Six Reasons to KISS
- June 1, 2017
- Posted by: marlenedubois
- Category: Home Health Aide Training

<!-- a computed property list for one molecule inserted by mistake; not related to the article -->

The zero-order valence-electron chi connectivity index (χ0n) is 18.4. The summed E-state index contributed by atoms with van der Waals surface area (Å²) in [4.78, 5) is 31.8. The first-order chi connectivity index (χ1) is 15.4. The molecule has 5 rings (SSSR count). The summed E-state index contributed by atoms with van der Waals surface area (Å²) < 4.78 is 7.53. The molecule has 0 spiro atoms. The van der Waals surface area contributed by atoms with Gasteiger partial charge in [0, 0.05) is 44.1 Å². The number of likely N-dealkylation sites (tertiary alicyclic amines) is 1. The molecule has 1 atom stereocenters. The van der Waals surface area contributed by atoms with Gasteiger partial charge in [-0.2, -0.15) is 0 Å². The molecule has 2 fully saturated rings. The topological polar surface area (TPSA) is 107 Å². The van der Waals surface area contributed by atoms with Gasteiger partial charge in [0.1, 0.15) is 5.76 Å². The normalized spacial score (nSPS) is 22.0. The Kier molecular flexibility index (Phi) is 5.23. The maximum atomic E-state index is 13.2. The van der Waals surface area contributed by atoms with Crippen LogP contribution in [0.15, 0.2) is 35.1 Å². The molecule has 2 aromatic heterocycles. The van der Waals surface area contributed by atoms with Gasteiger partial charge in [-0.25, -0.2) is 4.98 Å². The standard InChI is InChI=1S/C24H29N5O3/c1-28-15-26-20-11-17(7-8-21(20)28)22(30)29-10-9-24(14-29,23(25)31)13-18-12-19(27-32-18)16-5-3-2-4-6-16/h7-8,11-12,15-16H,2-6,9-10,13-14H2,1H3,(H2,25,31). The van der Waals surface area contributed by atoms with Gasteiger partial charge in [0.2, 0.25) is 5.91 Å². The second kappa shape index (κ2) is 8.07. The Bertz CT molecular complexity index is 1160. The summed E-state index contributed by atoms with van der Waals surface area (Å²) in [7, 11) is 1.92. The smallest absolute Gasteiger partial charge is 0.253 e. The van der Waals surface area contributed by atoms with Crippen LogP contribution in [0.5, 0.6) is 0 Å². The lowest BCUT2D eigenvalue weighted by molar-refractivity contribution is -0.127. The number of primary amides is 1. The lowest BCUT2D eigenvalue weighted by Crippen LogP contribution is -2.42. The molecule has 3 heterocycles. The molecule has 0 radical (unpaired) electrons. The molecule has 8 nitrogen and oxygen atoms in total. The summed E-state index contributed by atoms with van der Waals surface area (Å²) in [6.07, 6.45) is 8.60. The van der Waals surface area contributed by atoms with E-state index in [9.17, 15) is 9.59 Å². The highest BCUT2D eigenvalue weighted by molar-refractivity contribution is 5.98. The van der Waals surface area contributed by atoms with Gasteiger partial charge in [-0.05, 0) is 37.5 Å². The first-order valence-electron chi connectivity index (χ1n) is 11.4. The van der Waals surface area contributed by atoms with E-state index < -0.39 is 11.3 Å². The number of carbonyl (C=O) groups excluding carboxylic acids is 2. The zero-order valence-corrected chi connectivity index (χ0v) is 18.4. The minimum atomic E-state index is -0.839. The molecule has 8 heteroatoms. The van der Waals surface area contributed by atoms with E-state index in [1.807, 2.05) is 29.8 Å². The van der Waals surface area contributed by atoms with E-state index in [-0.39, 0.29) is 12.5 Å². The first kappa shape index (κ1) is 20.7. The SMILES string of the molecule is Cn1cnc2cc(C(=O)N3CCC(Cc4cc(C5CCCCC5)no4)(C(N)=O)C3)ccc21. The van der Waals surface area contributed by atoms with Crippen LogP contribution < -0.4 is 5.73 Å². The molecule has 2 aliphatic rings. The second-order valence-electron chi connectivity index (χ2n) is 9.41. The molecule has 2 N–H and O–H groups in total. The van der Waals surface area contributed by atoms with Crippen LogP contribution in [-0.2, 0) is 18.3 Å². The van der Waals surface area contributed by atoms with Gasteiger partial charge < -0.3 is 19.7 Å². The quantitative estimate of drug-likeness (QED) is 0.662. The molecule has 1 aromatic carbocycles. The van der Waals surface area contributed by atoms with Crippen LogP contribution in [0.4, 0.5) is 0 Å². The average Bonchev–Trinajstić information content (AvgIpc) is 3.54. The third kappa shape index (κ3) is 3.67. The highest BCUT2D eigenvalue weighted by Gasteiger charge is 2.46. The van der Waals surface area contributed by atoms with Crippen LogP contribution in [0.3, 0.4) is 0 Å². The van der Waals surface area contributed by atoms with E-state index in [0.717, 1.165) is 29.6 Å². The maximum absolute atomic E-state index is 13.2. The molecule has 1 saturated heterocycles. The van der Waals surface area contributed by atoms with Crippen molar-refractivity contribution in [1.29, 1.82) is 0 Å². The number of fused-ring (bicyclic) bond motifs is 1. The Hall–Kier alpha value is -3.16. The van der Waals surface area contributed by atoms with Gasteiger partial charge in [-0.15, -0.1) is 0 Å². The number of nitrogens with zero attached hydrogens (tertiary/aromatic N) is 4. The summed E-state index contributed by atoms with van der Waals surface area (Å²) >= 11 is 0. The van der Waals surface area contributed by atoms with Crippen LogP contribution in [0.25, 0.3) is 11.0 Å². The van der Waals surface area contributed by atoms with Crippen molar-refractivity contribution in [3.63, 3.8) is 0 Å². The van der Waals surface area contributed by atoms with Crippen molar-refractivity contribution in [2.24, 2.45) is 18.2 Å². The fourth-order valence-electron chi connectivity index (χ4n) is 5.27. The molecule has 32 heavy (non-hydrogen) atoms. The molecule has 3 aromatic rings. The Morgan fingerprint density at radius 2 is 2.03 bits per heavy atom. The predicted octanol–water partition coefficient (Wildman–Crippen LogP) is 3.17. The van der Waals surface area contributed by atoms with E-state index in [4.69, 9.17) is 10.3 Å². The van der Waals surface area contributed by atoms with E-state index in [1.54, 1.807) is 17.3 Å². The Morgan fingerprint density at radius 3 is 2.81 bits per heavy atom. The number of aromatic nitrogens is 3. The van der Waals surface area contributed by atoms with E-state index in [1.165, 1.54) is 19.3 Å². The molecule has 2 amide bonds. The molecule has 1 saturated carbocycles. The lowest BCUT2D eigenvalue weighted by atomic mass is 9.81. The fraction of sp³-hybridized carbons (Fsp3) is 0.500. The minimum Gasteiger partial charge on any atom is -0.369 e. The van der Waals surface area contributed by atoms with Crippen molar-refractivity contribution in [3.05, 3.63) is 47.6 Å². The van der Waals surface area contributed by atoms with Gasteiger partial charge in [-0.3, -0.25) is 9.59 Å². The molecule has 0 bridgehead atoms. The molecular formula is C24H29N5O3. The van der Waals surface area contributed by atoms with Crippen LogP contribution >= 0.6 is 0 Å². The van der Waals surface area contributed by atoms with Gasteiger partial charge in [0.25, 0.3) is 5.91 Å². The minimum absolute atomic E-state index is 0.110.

“Very often, people confuse simple with simplistic. The nuance can be lost on most.” – Clement Mok, Chief Creative Officer, Sapient We’ve all heard This particular acronym, K.I.S.S. – Keep that will Simple, Stupid! While I prefer, Keep that will Splendidly Simple; the point can be the same. Make that will simple! All of us have heard the phrase. All of us nervously laugh along with knowingly nod our heads when we hear that will. All too often we don’t follow This particular sage advice. We’ve all heard the joke that will a consultant can be someone who will tell you about how to design, build along with sell a watch, when all you wanted to know was the time. We are stereotyped often as people who like to make things more complicated, if for no some other reason, than to justify our fee. While I don’t completely agree with the stereotype, as can be usually true with these things, that will contains a grain of truth. I believe we can serve both ourselves along with our clients better if we remember to keep our proposals, project plans, reports along with some other services more elegant (defined in my dictionary as, “ingeniously simple along with pleasing, or excellent”), or simple. Here are six reasons why we should strive to make simple one of the criteria for our work products: 1. Simple reduces errors. The more complex something becomes, the easier that will can be to make mistakes. Want your client to implement your 18-step product? How likely will they be able to successfully navigate each step without errors or frustration? Not very likely. Which can be of the following can be more likely to succeed? A nine-page booklet of steps to follow in using the brand-new software, or a concise job aid, that will gives 80% of the users all the detail they’ll ever need, in a more usable format? (Even if you do need to provide the in-depth handbook, perhaps you need to write the job aid too!) When we design simple, elegant solutions, the error rate drops. 2. Simple can be motivating. Simple plans give people confidence that will they can succeed. When people understand the four key points in your presentation, they are more motivated to apply them, because they feel like they have a fighting chance of success. 3. Simple can be more effective. People are bright, yet people have many things on their mind. When presenting findings to clients, we often have a 100 page report along using a one page executive summary. The one page can be probably too high an overview to lead to effective decisions, along with how many people will actually read your 100 page report? (When was the last time you read a 100 page report?). What clients need by us can be the ability not only to analyze, or come up with the reams of data, yet also the ability to synthesize, or draw together the key elements in brand-new along with all encompassing ways. A simpler report can lead us to that will. The simpler, 5-pager, will force you to synthesize along with provide the client with something much more valuable than the briefcase breaker. 4. Simple saves time. This particular one can be easy. that will can be common sense. When we make things simpler, we save time for the client (along with ourselves within the long run). Enough said. 5. Simple brings focus. Having one clear goal can be easier for people to follow, than knowing the Nine Strategic Initiatives of the First Half of the Year. One can be motivating, the some other a hopeless clutter for the mind. I recently read, “When everything can be important, nothing can be.”. that will hit home along with helped my perspective about keeping that will simple. If we want to stay focused, we have to keep that will simple. 6. Simple can be easier to sell. Being simple in our approach does not mean “quick along with dirty”, or incomplete. Remember that will simple along with elegant can be synonyms. could you rather buy an elegant, simple approach, or something very detailed along with elaborate? Think about your answer before you design your next consulting engagement. A short comment in a recent Leadership Team meeting I was facilitating nudged me to write This particular. They were discussing a vision for their organization, along with someone was talking about keeping things simple. They stated that will as, “Sealed using a KISS”. I’ve decided to use that will a criteria for all of our client work, along with for internal efforts as well (even my personal projects!). Hopefully This particular piece has given you pause to think about This particular concept, along with accept my premise. My next article will focus on how to keep or make things simpler, yet including those ideas at This particular point might clutter your mind. Until then, try “sealing things using a KISS”.